A little bit about Green tea
Deriving its origin from Camellia sinensis leaves, Green tea is mostly known for its health benefits. It has antioxidants such as Catechins, Polyphenol, L Theanine, and others. Green tea is infused with such antioxidants because it undergoes the process of fermentation in small amounts which in turn, preserves most of the antioxidants in the leaves. These antioxidants make Green tea a very healthy drink.
It is seen that many times Green tea has proved to help treat skin cancer, reduce body fat, hair regrowth. Green tea is said to have anti-atherosclerosis, anti-inflammatory, and anti-myocardial infarction properties. Green tea is mostly prepared by the process of steeping and brewing. The brewing time of Green tea varies from 3 to 4 minutes, depending on its type.
What is caffeine?
Caffeine is a naturally occurring chemical that has a direct effect on the human nervous system. Caffeine is known to remove most of the tiredness and lethargy. The scientific reason is that caffeine acts like a natural barrier which does not allow adenosine to affect the brain.
Adenosine, on the other hand, acts like a neurotransmitter which removes all the drowsiness and relaxes the mind and body. This relaxation further leads to sleep. As soon as caffeine is absorbed in the blood, it increases the level of adrenaline present in it which later increases the activity of the brain making the consumer more alert and active.
Caffeine in Green tea
The short answer to “Is there caffeine in Green tea?” is no. There is indeed some amount of caffeine present in Green tea. The amount of caffeine present in Green tea is quite less when compared to caffeine’s quantity in different coffees, soft drinks, energy drinks, and others. In every 8 ounces of Green tea, there is 15 to 50mg of caffeine present.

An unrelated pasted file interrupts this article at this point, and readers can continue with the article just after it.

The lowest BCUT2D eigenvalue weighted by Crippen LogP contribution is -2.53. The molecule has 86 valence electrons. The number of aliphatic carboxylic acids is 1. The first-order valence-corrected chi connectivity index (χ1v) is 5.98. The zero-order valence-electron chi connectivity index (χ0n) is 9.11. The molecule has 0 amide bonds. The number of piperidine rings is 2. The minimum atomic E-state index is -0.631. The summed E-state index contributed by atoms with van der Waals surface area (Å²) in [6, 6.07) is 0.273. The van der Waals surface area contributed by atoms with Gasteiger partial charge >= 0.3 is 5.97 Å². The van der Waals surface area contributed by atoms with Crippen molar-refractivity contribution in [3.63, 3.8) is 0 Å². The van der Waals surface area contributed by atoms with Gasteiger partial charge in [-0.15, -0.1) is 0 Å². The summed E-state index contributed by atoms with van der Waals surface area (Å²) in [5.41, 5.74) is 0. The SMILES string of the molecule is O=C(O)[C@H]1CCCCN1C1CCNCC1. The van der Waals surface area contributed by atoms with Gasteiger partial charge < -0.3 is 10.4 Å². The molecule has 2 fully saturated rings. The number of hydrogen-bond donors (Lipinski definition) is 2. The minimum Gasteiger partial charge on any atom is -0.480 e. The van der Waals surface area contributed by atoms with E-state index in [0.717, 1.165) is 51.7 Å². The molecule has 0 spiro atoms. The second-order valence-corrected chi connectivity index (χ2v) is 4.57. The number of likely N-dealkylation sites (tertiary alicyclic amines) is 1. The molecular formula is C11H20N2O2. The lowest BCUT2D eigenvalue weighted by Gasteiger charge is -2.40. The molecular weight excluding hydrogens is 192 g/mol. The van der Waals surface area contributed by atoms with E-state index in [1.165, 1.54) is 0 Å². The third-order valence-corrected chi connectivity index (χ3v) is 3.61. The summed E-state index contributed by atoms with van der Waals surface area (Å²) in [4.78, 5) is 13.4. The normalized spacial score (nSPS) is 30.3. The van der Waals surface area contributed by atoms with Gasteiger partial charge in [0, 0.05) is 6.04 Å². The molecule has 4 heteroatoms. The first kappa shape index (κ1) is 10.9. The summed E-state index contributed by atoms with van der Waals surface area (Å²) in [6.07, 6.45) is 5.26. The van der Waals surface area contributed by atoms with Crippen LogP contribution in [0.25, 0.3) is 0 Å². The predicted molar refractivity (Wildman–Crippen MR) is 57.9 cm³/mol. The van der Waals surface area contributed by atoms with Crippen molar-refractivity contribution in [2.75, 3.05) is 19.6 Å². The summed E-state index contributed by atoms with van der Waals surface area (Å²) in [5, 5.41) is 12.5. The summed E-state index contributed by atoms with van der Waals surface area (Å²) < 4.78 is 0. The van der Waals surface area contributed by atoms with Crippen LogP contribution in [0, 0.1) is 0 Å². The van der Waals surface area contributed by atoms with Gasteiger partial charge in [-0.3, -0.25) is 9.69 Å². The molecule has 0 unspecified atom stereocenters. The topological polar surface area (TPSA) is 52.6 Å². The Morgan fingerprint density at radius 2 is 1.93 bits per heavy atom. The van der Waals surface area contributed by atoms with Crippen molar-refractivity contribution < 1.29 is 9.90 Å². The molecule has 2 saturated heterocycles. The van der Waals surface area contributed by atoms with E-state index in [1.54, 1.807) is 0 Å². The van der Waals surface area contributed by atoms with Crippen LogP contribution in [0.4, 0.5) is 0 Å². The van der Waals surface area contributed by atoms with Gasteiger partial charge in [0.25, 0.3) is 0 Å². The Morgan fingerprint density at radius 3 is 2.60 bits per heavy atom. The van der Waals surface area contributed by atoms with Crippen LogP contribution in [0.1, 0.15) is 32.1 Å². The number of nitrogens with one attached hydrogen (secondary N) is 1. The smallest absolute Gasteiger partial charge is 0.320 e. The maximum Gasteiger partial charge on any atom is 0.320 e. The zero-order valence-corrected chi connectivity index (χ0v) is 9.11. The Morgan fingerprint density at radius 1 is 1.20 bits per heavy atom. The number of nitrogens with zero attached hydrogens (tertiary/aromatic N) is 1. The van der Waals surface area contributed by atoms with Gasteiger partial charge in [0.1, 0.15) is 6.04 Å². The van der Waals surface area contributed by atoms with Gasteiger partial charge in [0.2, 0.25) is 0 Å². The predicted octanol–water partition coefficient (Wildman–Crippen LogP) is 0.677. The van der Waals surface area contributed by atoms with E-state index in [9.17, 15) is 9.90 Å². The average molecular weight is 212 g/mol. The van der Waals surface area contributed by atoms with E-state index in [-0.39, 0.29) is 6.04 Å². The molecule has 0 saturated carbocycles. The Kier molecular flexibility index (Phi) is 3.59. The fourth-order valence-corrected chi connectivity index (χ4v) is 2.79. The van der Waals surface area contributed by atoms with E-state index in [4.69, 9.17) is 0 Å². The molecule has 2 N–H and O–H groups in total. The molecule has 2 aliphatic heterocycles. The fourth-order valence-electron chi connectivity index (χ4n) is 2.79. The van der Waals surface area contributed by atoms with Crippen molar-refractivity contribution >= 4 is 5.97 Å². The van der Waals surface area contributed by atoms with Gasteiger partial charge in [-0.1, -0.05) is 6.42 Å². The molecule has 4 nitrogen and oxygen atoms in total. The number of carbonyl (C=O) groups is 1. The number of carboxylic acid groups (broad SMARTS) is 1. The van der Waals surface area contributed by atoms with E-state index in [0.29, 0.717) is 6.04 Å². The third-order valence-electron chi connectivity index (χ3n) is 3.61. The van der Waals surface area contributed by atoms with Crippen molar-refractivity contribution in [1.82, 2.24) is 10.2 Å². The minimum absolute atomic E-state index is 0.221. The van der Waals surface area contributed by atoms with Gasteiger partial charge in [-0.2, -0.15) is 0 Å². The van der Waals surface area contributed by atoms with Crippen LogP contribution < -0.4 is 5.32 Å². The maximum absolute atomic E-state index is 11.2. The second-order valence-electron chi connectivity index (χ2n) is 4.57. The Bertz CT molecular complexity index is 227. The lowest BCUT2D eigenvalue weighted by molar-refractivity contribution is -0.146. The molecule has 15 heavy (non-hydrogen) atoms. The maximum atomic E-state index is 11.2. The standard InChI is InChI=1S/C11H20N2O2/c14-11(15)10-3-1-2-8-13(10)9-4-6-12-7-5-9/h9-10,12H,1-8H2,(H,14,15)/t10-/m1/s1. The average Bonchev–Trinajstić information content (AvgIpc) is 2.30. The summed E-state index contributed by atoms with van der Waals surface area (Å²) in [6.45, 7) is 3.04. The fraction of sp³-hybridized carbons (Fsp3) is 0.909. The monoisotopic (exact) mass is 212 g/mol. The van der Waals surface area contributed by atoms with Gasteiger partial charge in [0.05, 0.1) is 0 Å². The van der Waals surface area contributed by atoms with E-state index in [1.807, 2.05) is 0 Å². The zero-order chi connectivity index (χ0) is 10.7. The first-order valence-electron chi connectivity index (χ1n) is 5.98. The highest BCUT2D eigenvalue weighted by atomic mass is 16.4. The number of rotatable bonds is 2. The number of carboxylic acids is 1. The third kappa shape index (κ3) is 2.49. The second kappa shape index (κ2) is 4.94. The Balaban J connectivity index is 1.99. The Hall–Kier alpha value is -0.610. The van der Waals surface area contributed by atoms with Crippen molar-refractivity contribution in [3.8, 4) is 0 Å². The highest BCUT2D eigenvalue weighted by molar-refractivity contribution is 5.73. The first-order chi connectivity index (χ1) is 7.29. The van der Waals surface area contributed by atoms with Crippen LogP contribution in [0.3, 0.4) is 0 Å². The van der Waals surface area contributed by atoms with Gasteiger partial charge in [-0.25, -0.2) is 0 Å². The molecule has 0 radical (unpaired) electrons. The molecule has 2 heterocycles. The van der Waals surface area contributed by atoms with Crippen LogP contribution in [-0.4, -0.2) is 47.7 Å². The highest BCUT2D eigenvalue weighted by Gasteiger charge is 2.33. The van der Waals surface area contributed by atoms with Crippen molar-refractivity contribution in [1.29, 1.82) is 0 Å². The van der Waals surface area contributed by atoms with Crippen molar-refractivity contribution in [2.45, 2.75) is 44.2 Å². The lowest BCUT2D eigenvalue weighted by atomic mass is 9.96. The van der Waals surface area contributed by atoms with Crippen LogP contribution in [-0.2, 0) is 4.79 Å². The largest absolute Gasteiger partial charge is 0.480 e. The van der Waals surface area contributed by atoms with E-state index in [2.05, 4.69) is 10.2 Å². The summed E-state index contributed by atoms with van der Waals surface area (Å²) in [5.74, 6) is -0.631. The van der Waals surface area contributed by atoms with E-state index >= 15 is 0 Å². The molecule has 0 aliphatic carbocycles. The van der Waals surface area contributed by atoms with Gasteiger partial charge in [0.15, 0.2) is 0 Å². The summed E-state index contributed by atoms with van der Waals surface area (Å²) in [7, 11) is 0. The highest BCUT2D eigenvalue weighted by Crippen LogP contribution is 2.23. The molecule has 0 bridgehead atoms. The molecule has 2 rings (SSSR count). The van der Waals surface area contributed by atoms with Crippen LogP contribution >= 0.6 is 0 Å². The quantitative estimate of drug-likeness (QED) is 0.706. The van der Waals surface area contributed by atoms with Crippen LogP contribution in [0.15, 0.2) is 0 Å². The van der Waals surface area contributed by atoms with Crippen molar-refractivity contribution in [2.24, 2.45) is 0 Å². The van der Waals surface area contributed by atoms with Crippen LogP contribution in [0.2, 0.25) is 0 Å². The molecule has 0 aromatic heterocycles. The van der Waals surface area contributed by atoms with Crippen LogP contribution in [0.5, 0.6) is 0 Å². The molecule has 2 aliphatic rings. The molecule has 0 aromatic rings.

The maximum limit for caffeine intake for an adult per day is 400mg but a cup of Green tea has significantly lower amounts. Therefore, the intake of Green tea does not have side effects unless a person is highly sensitive to caffeine. In this case, there are also alternatives to make Green tea completely free from caffeine.
Caffeine is not added artificially to Green tea, it occurs naturally depending on various factors, for example, it usually happens that Green tea bags have more Caffeine content in them than loose Green tea leaves. This is because the tea present in tea bags is crushed and powdered. Therefore, caffeine can easily be infused into the bloodstream of the consumer.
If we take another example, then it is also seen that older Green tea leaves have less caffeine than the younger ones. Other factors such as farming techniques, a variety of plants, and others also play an important role. The small caffeine content in Green tea is an important reason why we have a soothing effect on our mind when we consume it. It is mostly because the caffeine present in Green tea combines with the antioxidant, L-Theanine, making a person comparatively more focused and alert.
Caffeine in Green tea vs Other teas
Almost every tea contains some amount of caffeine it but it is significantly lesser than the caffeine in coffee. The caffeine content of different teas in comparison to Green tea is as follows: